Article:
-- Speculation reached a tipping point today over whether or not Debbie Wasserman Schultz should step down from her post as the head of the Democratic Party.
"I think someone else could play a more positive role," Weaver said when asked whether or not he wanted her to resign during an interview on CNN.
"I think what the party needs...is a person at the end of the DNC who can help unify the party and bring the various factions of the party together," he said.
He added: "There's been a pattern of conduct which calls into question whether she can really be the kind of unifying force we need in the Democratic Party."
Weaver isn't alone. Several online petitions have been launched to remove Wasserman Schultz. A petition on MoveOn.org has more than 83,600 signatures.
Wasserman Schultz told ABC News today that the criticism has "not at all" impacted her ability to do the job.
She said that she's focused right now on "wrapping up our primary" and winning the White House.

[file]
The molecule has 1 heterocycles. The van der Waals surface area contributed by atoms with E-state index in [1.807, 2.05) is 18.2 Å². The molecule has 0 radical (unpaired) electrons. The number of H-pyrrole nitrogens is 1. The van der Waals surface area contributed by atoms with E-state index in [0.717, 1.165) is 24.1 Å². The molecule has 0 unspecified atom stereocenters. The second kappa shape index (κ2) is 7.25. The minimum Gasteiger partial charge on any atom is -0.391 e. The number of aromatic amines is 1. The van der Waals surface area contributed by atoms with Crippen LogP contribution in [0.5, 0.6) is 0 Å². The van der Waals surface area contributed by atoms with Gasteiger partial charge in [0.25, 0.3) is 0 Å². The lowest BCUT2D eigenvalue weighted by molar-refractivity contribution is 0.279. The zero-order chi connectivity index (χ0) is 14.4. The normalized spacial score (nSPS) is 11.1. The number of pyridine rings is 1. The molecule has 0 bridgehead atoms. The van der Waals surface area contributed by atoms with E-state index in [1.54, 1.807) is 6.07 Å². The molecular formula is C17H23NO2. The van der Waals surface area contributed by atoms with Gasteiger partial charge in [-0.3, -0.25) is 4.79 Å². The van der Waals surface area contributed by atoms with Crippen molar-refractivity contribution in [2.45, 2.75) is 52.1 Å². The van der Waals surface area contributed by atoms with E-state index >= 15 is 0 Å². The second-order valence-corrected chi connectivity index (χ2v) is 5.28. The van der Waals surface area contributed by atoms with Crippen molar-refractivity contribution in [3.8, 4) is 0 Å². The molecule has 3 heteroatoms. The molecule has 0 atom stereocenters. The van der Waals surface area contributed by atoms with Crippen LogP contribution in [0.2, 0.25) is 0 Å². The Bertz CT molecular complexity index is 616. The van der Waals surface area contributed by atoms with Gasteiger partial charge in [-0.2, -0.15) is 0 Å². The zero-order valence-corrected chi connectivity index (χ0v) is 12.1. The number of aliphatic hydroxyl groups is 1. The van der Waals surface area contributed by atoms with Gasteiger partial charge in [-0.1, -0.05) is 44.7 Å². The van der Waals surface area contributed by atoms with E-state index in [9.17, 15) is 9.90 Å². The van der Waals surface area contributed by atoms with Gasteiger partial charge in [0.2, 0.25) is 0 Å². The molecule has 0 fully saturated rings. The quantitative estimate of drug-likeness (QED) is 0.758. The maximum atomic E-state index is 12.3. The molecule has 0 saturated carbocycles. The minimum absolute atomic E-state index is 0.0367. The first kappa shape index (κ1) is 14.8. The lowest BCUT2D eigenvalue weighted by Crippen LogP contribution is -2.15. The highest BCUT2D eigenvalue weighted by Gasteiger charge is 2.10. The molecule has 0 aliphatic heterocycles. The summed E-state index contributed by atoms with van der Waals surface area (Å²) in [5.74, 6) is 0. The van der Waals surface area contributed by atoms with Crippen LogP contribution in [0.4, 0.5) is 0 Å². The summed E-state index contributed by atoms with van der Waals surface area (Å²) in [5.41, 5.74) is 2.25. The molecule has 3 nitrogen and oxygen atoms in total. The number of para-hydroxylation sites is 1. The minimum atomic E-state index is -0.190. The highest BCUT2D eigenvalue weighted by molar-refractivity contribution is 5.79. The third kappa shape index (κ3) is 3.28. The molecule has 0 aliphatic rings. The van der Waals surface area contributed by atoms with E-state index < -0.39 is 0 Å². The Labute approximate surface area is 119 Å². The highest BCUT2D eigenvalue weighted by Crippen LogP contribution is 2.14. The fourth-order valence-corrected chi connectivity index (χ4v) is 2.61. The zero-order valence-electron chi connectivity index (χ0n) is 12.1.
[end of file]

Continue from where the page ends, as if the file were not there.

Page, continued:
Several senators have thrown their support behind her, including House Minority Leader Nancy Pelosi.
"Chairwoman Wasserman Schultz has the respect of her colleagues for her efforts and her leadership to unify the party and to win the election in November,” Pelosi told reporters.
"I understand the anger and frustration of many in the Sanders camp who feel that from state to state the process hasn’t been as open or fair as they had hoped or wanted because they’re disappointed in the outcome, but I don’t see how replacing the chair of the DNC substantively moves us forward," Coons said.
"Continuing to pick fights that are looking backwards rather than looking forwards, I don’t see as constructive towards a goal of getting us towards a Senate Democratic majority and a Democratic president," he continued.
"I don't see what the problem is with Debbie. I really don't," Boxer said.
Hillary Clinton's campaign spokesman Brian Fallon came to Wasserman Schultz's defense on CNN as well, saying that they view her as "a very dedicated leader for our party."